Rather importantly, these wind turbines are obviously working financially for their owners and for the power companies also. That means in a world with a paucity of safe investments, these investments are gold.
We can expect the build out of these turbines to continue booming until the installed base is maximized at an order of magnitude higher. I cannot think of a better industrial stimulus program to replace the failed housing stimulus plan that foundered in the morass of sub prime lending.
Other technologies are rising but are still in the maturation stage. This is important to understand. We cannot buy time to make a technology bullet proof. Wind technology is presently bullet proof and it has cost forty years to achieve this.
It therefore make great sense to load our grid with as much wind power as can be properly handled, say 20% to 30% of grid load. It has certainly succeeded in Europe and is obviously working everywhere else.
It is not the final answer, but it is a great stimulating solution for the next five years while we get over the subprime hangover.
US Officially Leads World in Wind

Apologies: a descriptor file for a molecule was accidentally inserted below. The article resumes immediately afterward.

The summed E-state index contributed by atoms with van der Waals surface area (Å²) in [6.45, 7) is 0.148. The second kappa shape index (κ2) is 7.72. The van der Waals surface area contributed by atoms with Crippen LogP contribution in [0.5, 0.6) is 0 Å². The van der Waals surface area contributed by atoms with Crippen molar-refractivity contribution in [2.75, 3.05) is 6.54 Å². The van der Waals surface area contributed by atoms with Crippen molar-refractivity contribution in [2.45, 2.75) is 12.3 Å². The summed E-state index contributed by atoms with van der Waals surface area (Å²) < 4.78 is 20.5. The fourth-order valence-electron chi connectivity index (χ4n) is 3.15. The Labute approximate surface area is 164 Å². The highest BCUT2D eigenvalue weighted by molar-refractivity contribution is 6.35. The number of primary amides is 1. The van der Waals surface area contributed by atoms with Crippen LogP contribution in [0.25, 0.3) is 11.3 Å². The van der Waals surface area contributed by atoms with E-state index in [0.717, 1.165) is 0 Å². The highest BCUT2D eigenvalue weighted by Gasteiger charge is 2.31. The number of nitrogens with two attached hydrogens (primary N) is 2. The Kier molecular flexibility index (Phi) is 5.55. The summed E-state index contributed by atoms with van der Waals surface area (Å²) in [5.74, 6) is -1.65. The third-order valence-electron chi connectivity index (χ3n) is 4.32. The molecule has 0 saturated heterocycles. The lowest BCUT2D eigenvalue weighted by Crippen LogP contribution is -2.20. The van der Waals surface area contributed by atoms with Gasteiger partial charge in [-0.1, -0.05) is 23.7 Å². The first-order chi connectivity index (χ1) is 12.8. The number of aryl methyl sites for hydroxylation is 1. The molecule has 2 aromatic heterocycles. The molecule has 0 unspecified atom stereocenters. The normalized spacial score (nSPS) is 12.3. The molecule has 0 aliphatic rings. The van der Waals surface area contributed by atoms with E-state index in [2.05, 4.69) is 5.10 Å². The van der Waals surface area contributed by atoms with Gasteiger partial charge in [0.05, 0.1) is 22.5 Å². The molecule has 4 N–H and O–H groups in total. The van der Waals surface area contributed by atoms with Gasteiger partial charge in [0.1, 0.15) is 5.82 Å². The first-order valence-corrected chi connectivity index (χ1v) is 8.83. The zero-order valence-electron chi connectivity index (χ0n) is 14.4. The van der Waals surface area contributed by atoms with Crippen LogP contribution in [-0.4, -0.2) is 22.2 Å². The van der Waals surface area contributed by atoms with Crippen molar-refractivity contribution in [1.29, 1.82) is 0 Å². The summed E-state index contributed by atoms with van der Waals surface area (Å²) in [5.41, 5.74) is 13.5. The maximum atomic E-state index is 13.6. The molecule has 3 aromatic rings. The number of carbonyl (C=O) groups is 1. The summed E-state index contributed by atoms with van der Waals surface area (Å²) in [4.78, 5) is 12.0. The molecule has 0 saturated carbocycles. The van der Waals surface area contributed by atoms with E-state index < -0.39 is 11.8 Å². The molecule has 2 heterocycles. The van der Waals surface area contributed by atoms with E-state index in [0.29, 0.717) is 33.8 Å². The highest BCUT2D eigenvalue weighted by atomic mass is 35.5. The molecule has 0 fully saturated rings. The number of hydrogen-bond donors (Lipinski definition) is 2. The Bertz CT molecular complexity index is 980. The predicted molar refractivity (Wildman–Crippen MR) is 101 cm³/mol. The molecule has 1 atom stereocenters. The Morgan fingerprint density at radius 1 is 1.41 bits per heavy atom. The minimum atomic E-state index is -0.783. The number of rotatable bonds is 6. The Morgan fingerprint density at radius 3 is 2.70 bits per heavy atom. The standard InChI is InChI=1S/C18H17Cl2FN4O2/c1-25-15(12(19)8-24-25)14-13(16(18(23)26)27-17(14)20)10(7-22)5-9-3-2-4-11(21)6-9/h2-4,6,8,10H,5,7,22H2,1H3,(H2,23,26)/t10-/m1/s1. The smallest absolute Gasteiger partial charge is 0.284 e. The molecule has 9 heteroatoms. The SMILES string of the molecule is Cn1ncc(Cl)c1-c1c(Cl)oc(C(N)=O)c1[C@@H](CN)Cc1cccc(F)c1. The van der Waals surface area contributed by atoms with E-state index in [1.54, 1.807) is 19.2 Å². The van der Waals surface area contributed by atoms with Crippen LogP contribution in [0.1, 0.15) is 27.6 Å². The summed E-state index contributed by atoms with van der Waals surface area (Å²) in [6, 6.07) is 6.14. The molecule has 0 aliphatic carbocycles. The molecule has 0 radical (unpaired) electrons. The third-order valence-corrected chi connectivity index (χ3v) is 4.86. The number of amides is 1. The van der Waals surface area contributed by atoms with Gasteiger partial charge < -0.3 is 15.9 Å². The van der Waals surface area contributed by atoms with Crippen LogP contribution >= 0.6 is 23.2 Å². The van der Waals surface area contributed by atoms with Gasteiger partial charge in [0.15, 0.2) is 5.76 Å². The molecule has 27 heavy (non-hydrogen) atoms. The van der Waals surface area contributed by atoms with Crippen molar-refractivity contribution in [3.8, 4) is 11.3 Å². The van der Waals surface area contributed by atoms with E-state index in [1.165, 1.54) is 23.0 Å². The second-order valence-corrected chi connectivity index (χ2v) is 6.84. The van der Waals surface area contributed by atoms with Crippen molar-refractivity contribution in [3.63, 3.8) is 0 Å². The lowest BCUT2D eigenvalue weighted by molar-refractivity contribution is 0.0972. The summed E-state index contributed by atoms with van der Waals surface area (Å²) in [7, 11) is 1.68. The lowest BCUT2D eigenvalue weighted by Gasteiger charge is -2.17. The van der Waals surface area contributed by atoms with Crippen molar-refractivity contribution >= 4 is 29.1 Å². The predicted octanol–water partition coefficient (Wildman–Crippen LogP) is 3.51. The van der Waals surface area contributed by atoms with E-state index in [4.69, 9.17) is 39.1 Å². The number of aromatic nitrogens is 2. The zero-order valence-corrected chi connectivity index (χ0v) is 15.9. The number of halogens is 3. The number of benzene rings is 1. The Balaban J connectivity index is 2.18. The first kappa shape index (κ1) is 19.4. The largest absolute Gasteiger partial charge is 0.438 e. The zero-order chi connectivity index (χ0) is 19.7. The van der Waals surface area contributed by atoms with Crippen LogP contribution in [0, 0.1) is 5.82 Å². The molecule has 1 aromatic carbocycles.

Written by Jack Moins
Friday, 06 February 2009
The Global Wind Energy Council (GWEC), a consortium of wind power supporters, based out of Brussels has announced some news that will have a lot of us pretty geeked. Last year, they revealed, showed tremendous gains in the wind market, growing 28.8 percent, to reach 120 GW of installed capacity.
Steve Sawyer, Secretary General of GWEC adds, "The 120 GW of global wind capacity in place at the end of 2008 will produce 260 TWh and save 158 million tons of CO2 every year."
In the race fight climate change, and move away from geopolitically volatile, deletable fossil fuels, wind offers the promise of oodles of largely untapped power. As Bob Dylan would say, "The answer my friends, is blowing in the wind."
Last year the U.S. started to exploit this resource in earnest, with 50 percent growth, to reach 25 GW of capacity. The big news is that for the first time the U.S. seized the world lead in wind power production, wresting it from former champion Germany.
This year, Germany came in a close second at 24 MW, while alternative-energy-friendly-Spain filled in at third. China, though, perhaps earns the biggest pat on the back for taking fourth place after managing to double its growth for the fourth year in a row. If it continues on this pace, it may soon seize the wind power lead, and help get the coal power monkey off its back.
Cost wise, wind is relatively affordable, almost as cheap as coal and nuclear, and significantly cheaper than solar. However, the unprecedented wind power growth also brings challenges. The young industry has yet to figure out a good scheme to store power to offset its variable nature, much like solar. However, with money and projects flowing in like, well... the wind, the industry seems ready to tackle such a challenge.